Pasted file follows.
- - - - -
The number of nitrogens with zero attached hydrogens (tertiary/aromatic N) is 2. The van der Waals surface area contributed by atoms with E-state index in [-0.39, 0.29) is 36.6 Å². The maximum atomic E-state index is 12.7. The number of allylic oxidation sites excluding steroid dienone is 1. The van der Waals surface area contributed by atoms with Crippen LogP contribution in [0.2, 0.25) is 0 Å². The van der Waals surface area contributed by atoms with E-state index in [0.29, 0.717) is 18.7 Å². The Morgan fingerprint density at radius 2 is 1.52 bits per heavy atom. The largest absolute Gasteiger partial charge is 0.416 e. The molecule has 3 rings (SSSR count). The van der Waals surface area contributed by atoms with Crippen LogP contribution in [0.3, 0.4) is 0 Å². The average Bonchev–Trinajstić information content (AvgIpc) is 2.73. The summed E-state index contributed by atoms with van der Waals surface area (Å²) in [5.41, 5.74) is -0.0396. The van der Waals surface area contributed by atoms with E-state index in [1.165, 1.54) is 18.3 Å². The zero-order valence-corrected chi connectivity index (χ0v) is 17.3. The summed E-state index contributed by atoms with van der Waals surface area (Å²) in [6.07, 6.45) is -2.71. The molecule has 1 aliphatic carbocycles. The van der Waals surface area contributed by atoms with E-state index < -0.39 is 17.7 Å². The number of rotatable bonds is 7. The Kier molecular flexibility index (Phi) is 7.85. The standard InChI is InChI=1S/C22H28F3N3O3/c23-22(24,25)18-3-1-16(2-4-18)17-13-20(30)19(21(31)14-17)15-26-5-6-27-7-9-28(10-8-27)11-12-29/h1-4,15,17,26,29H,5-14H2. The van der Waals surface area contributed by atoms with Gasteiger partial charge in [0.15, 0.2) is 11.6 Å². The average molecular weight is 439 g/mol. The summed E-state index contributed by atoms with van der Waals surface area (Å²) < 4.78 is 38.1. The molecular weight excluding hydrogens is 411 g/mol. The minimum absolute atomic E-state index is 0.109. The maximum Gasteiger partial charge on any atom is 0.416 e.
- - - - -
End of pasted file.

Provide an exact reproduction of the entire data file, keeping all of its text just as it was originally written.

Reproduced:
The number of nitrogens with zero attached hydrogens (tertiary/aromatic N) is 2. The van der Waals surface area contributed by atoms with E-state index in [-0.39, 0.29) is 36.6 Å². The maximum atomic E-state index is 12.7. The number of allylic oxidation sites excluding steroid dienone is 1. The van der Waals surface area contributed by atoms with Crippen LogP contribution in [0.2, 0.25) is 0 Å². The van der Waals surface area contributed by atoms with E-state index in [0.29, 0.717) is 18.7 Å². The Morgan fingerprint density at radius 2 is 1.52 bits per heavy atom. The largest absolute Gasteiger partial charge is 0.416 e. The molecule has 3 rings (SSSR count). The van der Waals surface area contributed by atoms with Crippen LogP contribution in [0.3, 0.4) is 0 Å². The average Bonchev–Trinajstić information content (AvgIpc) is 2.73. The summed E-state index contributed by atoms with van der Waals surface area (Å²) in [5.41, 5.74) is -0.0396. The van der Waals surface area contributed by atoms with E-state index in [1.165, 1.54) is 18.3 Å². The zero-order valence-corrected chi connectivity index (χ0v) is 17.3. The summed E-state index contributed by atoms with van der Waals surface area (Å²) in [6.07, 6.45) is -2.71. The molecule has 1 aliphatic carbocycles. The van der Waals surface area contributed by atoms with E-state index < -0.39 is 17.7 Å². The number of rotatable bonds is 7. The Kier molecular flexibility index (Phi) is 7.85. The standard InChI is InChI=1S/C22H28F3N3O3/c23-22(24,25)18-3-1-16(2-4-18)17-13-20(30)19(21(31)14-17)15-26-5-6-27-7-9-28(10-8-27)11-12-29/h1-4,15,17,26,29H,5-14H2. The van der Waals surface area contributed by atoms with Gasteiger partial charge in [0.15, 0.2) is 11.6 Å². The average molecular weight is 439 g/mol. The summed E-state index contributed by atoms with van der Waals surface area (Å²) < 4.78 is 38.1. The molecular weight excluding hydrogens is 411 g/mol. The minimum absolute atomic E-state index is 0.109. The maximum Gasteiger partial charge on any atom is 0.416 e.